Keywords: Indoor Localization, Superposing Beats, Low Cost, FFT, Ubisense
Motivation: Global localization systems, such as GPS, are omnipresent in our everyday life. Despite their successes, they do have certain technical limitations. For example, GPS is not able to yield a resolution of a few millimeters nor can it be used in indoor environments or underneath trees etc. However, some applications, such as and self-organizing smart appliances ensembles and in grain silos operating grain butlers, heavily depend on those properties. Further constraints are a potentially low price and adaptivity to changing requirements.
The goal of this project is a new localization system that
(1) requires only low-cost tags/receivers,
(2) requires only moderate installation costs,
(3) can achieve a high resolution, and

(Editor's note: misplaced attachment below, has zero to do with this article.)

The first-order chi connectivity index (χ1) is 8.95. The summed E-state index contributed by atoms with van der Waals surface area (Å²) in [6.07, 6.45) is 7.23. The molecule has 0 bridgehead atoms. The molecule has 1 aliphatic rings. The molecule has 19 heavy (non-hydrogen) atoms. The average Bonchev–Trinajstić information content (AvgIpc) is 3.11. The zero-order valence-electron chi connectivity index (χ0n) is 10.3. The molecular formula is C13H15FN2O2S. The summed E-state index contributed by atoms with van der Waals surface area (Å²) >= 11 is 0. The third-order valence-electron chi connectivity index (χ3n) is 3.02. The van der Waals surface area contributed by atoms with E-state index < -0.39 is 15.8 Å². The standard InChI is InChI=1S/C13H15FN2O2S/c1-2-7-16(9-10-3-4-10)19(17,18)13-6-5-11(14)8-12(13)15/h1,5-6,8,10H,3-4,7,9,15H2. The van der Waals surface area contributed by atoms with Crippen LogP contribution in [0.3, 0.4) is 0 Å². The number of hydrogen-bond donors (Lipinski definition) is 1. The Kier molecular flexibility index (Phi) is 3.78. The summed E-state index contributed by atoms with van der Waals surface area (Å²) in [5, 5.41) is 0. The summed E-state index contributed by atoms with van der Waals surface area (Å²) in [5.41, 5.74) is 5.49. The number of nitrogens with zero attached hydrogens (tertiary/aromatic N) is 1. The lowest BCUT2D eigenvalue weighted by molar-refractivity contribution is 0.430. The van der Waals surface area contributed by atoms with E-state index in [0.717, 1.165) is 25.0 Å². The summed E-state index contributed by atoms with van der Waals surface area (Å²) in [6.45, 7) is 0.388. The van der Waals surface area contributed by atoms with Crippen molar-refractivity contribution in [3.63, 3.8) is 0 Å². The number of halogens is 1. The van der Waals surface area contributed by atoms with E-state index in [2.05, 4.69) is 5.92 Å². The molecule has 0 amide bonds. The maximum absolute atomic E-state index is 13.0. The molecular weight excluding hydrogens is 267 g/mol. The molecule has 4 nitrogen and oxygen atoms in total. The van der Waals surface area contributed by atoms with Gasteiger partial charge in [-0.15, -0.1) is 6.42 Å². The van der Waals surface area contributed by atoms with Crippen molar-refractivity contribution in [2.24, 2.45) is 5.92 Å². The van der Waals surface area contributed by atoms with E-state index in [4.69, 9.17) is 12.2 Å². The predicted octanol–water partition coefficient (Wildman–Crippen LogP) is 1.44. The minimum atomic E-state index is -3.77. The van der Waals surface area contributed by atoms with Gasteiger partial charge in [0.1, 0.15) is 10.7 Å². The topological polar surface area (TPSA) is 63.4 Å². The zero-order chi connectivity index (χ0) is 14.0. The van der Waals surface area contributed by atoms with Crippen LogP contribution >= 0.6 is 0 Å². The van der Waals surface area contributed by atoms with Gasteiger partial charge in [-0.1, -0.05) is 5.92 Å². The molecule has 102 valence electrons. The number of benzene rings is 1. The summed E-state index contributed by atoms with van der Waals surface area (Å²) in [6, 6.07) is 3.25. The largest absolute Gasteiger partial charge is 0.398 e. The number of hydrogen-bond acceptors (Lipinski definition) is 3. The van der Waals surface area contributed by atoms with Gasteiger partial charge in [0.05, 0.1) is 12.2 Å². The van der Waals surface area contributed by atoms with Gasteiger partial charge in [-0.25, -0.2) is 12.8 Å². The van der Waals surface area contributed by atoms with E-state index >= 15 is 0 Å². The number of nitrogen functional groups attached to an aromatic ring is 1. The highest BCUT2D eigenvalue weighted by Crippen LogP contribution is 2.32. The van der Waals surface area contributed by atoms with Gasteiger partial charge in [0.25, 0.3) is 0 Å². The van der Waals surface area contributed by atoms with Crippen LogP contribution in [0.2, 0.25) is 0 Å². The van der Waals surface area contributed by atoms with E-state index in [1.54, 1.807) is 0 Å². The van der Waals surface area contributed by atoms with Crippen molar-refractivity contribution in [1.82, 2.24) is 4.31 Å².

(4) can be used in indoor environments of all sorts.
The starting point of this projects are beats
that emerge from the the superposition of sinusoidal signals
with very similar frequencies.
Since this effect cannot be used
for localization with further information,
such as a global reference clock,
this project explores
(1) to what extent other signal forms can be used,
(2) whether well-configured beats can be used, and
(3) to what extent beats are suitable in order to achieve a high resolution at low costs.
The concept of superposing beats has been implemented
in a two different prototypes.
These prototypes have shown that
(1) with a 50 MHz global carrier, a resolution of a few centimeters can be achieved,
(2) the transmitters can be configured such that a beat frequency of a few hertz emerges,
(3) a reasonable receivers requires only low-cost standard components, and
(4) the beat-based approach also exhibits some sensitivity with respect noise and other disturbances.
Research Team: Matthias Schneider and Ralf Salomon
Contact: Ralf Salomon